Balloonists should pay up for unscheduled free landings
By Peter Bullen
WILTSHIRE farmer Tom Charnock is launching a one-man campaign against hot air balloons making unscheduled landings on farms.
As a start, he has written to the British Balloon and Airship Club asking it to advise its members not to land on his arable farm at Stanton Fitzwarren near Swindon. Over the years he has become incensed by the attitude of the balloonists.
They land without permission or warning, he says. They have to be forced to identify themselves (the balloons identifying number is often obscured when deflated and packed). Worst of all they expect to pay nothing to the farmers on whose fields they land.
Pilots of fixed wing aircraft always have to pay landing fees, says Mr Charnock. He knows from his own experience as a qualified light aircraft pilot.
As many balloons are now used by commercial concerns to carry fare-paying passengers, there is no excuse for them not to pay a landing fee. Mr Charnock, who has had as many as 10 or 20 balloons land on his farm in one day, sent off his angry letter to the BBAC after an incident a few days ago.
Unheralded, a large commercial balloon landed on one of his fields. There was a queue of cars in the road waiting to pick up the passengers and the balloons back-up car and trailer was driven across his fields to pick up the balloon.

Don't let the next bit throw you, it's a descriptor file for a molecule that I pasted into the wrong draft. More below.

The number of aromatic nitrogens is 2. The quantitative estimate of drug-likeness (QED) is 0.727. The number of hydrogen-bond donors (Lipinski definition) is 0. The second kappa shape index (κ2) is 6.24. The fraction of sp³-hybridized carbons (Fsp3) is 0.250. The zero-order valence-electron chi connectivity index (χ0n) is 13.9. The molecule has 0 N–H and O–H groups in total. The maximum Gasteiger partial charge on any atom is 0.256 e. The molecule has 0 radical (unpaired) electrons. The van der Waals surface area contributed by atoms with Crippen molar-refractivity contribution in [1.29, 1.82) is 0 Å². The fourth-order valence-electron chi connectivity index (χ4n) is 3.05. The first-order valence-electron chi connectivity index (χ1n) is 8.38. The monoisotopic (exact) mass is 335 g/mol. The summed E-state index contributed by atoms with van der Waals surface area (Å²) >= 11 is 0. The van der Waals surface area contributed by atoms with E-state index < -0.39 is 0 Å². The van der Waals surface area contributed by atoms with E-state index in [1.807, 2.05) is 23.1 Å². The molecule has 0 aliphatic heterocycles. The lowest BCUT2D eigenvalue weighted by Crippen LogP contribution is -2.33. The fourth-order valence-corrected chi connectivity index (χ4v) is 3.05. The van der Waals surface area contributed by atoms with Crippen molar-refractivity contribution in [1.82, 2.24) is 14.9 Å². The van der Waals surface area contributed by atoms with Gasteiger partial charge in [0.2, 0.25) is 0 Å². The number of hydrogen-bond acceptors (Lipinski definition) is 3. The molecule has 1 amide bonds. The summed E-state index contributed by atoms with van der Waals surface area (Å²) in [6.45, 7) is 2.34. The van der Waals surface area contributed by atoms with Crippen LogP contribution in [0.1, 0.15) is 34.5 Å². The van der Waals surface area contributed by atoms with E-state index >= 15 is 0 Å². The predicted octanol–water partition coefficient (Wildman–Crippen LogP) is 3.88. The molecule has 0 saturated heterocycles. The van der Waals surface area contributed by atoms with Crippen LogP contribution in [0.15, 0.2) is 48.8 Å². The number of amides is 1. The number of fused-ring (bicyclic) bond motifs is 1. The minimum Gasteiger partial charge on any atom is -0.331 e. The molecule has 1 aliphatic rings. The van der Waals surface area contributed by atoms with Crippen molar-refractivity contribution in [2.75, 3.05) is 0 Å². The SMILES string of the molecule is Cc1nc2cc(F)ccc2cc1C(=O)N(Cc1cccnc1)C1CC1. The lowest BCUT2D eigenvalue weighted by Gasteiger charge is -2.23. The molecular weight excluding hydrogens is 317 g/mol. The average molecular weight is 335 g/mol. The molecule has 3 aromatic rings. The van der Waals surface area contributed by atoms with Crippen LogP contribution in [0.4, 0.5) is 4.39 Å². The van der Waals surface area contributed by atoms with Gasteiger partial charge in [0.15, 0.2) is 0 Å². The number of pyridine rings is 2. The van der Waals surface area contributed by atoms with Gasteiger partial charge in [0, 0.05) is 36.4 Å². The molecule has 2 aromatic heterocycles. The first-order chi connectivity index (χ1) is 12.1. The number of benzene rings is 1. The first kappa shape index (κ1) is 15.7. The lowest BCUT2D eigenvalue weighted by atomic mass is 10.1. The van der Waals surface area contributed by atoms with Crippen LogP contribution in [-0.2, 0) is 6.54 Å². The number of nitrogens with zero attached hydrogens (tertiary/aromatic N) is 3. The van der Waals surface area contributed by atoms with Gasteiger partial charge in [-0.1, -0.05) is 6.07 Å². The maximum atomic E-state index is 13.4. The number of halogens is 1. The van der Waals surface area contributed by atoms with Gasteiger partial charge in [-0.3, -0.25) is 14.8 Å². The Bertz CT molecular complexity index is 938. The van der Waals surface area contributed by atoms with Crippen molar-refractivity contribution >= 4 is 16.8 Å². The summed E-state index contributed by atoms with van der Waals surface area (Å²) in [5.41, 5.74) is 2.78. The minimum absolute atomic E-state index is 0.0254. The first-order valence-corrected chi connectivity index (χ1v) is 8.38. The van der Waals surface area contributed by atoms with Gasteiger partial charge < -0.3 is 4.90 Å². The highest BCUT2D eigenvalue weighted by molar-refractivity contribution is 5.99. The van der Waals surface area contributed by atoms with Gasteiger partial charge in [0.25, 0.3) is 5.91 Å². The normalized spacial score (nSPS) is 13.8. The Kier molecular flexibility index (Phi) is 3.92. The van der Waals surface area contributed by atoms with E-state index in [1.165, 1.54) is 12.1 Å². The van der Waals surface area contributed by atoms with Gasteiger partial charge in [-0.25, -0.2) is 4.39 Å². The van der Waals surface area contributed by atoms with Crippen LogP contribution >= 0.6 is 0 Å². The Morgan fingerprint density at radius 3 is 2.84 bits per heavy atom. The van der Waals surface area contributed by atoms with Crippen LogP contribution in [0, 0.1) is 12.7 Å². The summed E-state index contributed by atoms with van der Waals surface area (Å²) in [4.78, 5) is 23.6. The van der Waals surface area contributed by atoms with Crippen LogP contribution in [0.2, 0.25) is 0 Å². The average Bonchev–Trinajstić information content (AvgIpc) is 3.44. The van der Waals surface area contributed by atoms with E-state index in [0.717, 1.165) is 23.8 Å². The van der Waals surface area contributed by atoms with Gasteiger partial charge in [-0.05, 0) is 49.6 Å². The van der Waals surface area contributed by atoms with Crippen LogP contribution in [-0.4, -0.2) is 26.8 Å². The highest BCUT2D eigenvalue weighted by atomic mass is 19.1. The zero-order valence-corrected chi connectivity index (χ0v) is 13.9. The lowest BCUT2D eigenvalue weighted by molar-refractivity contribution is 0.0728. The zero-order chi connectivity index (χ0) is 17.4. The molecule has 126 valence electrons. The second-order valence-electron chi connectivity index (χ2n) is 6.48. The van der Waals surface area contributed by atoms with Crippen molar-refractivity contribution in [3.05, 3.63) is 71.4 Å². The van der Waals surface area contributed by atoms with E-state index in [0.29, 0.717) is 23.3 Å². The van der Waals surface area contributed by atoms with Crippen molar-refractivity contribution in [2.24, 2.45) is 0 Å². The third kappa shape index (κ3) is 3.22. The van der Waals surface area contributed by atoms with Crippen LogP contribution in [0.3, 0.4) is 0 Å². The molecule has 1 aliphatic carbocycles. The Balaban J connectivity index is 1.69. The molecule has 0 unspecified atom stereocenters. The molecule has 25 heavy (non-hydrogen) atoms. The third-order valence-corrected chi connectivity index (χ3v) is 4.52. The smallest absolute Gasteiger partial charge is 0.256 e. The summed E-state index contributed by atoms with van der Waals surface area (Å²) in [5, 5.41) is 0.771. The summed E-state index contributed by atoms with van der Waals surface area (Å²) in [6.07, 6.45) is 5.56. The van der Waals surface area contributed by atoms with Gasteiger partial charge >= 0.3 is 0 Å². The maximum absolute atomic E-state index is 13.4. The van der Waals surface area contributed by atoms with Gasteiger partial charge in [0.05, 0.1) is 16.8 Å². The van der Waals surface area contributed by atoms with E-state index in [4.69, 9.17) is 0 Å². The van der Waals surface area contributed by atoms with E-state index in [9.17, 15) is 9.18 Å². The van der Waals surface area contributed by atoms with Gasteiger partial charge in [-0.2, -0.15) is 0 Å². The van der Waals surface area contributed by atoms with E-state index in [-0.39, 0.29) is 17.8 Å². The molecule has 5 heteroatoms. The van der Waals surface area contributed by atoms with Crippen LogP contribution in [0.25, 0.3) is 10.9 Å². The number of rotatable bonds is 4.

It took five to 10 minutes of increasingly heated argument before the pilot would agree even to hand over his name and address.
This contrasts with a glider pilot who had to make an emergency landing in a newly-sown field. He walked two miles to find Mr Charnock. He was profuse in his apologies and in his offers (not accepted) to pay for any damage.
Often balloon pilots airily mention the BBACs arrangement with the NFU. That does not impress Mr Charnock who is not an NFU member.
He appreciates the value of the NFUs efforts to get balloonists to keep to an agreed code of conduct. This includes handing the farmer a landing ticket giving their name and address and that of their insurers and keeping a matching counterfoil. Hopefully, that will put pressure on "cowboy" balloonists to take out third party insurance, says Mr Charnock.
He would now like to see the NFU insisting that the BBAC makes an annual payment on behalf of all balloonists to an agreed charity. It would help to make up for the hundreds of free landings balloons made on farmland each year, says Mr Charnock. *